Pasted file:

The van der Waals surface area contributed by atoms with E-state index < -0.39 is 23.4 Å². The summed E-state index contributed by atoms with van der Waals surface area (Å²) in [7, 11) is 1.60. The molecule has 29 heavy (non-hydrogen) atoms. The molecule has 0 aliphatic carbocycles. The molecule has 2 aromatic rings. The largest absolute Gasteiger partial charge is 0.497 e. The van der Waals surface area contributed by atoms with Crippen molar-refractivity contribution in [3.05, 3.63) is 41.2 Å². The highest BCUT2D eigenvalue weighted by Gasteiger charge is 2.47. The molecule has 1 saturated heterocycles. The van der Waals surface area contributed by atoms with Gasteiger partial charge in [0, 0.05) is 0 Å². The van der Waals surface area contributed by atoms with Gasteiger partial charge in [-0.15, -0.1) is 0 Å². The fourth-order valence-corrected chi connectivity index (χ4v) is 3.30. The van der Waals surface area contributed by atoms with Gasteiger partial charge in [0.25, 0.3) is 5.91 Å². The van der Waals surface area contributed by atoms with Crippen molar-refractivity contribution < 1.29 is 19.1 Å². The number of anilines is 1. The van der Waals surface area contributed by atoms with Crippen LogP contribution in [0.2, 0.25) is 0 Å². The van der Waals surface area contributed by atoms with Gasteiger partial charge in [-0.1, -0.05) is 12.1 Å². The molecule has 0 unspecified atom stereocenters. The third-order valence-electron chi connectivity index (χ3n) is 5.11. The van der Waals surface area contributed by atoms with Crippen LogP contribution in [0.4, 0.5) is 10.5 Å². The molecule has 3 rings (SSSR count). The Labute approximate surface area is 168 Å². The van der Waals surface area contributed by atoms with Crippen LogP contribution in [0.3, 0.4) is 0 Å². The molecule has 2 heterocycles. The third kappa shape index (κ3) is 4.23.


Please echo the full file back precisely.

The van der Waals surface area contributed by atoms with E-state index < -0.39 is 23.4 Å². The summed E-state index contributed by atoms with van der Waals surface area (Å²) in [7, 11) is 1.60. The molecule has 29 heavy (non-hydrogen) atoms. The molecule has 0 aliphatic carbocycles. The molecule has 2 aromatic rings. The largest absolute Gasteiger partial charge is 0.497 e. The van der Waals surface area contributed by atoms with Crippen molar-refractivity contribution in [3.05, 3.63) is 41.2 Å². The highest BCUT2D eigenvalue weighted by Gasteiger charge is 2.47. The molecule has 1 saturated heterocycles. The van der Waals surface area contributed by atoms with Gasteiger partial charge in [0, 0.05) is 0 Å². The van der Waals surface area contributed by atoms with Gasteiger partial charge in [-0.15, -0.1) is 0 Å². The fourth-order valence-corrected chi connectivity index (χ4v) is 3.30. The van der Waals surface area contributed by atoms with Gasteiger partial charge in [0.25, 0.3) is 5.91 Å². The van der Waals surface area contributed by atoms with Crippen molar-refractivity contribution < 1.29 is 19.1 Å². The number of anilines is 1. The van der Waals surface area contributed by atoms with Crippen LogP contribution in [0.2, 0.25) is 0 Å². The van der Waals surface area contributed by atoms with Gasteiger partial charge in [-0.1, -0.05) is 12.1 Å². The molecule has 0 unspecified atom stereocenters. The third-order valence-electron chi connectivity index (χ3n) is 5.11. The van der Waals surface area contributed by atoms with Crippen LogP contribution in [0.4, 0.5) is 10.5 Å². The molecule has 3 rings (SSSR count). The Labute approximate surface area is 168 Å². The van der Waals surface area contributed by atoms with Crippen LogP contribution in [0.3, 0.4) is 0 Å². The molecule has 2 heterocycles. The third kappa shape index (κ3) is 4.23.